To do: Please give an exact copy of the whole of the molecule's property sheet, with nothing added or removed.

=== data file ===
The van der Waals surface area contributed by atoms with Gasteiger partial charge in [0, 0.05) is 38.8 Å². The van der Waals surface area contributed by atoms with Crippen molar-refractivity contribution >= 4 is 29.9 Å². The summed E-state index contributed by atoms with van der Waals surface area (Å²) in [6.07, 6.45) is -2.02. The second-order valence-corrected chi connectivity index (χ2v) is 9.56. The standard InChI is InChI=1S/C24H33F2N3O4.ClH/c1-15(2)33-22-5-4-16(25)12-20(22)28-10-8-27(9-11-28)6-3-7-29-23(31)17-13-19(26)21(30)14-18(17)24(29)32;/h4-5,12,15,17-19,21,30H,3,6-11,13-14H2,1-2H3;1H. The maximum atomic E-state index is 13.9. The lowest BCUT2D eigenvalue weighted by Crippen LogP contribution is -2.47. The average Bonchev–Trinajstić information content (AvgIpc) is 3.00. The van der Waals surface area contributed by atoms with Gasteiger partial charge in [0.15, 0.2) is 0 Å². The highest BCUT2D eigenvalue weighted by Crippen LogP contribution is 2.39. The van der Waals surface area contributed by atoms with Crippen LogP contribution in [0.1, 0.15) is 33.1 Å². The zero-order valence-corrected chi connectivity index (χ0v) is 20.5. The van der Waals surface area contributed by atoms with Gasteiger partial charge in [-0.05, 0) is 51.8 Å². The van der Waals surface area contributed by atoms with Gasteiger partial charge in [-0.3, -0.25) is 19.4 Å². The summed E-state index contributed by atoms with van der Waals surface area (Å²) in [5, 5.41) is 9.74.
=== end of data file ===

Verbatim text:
The van der Waals surface area contributed by atoms with Gasteiger partial charge in [0, 0.05) is 38.8 Å². The van der Waals surface area contributed by atoms with Crippen molar-refractivity contribution >= 4 is 29.9 Å². The summed E-state index contributed by atoms with van der Waals surface area (Å²) in [6.07, 6.45) is -2.02. The second-order valence-corrected chi connectivity index (χ2v) is 9.56. The standard InChI is InChI=1S/C24H33F2N3O4.ClH/c1-15(2)33-22-5-4-16(25)12-20(22)28-10-8-27(9-11-28)6-3-7-29-23(31)17-13-19(26)21(30)14-18(17)24(29)32;/h4-5,12,15,17-19,21,30H,3,6-11,13-14H2,1-2H3;1H. The maximum atomic E-state index is 13.9. The lowest BCUT2D eigenvalue weighted by Crippen LogP contribution is -2.47. The average Bonchev–Trinajstić information content (AvgIpc) is 3.00. The van der Waals surface area contributed by atoms with Gasteiger partial charge in [0.15, 0.2) is 0 Å². The highest BCUT2D eigenvalue weighted by Crippen LogP contribution is 2.39. The van der Waals surface area contributed by atoms with Crippen LogP contribution in [0.1, 0.15) is 33.1 Å². The zero-order valence-corrected chi connectivity index (χ0v) is 20.5. The van der Waals surface area contributed by atoms with Gasteiger partial charge in [-0.05, 0) is 51.8 Å². The van der Waals surface area contributed by atoms with Gasteiger partial charge in [-0.3, -0.25) is 19.4 Å². The summed E-state index contributed by atoms with van der Waals surface area (Å²) in [5, 5.41) is 9.74.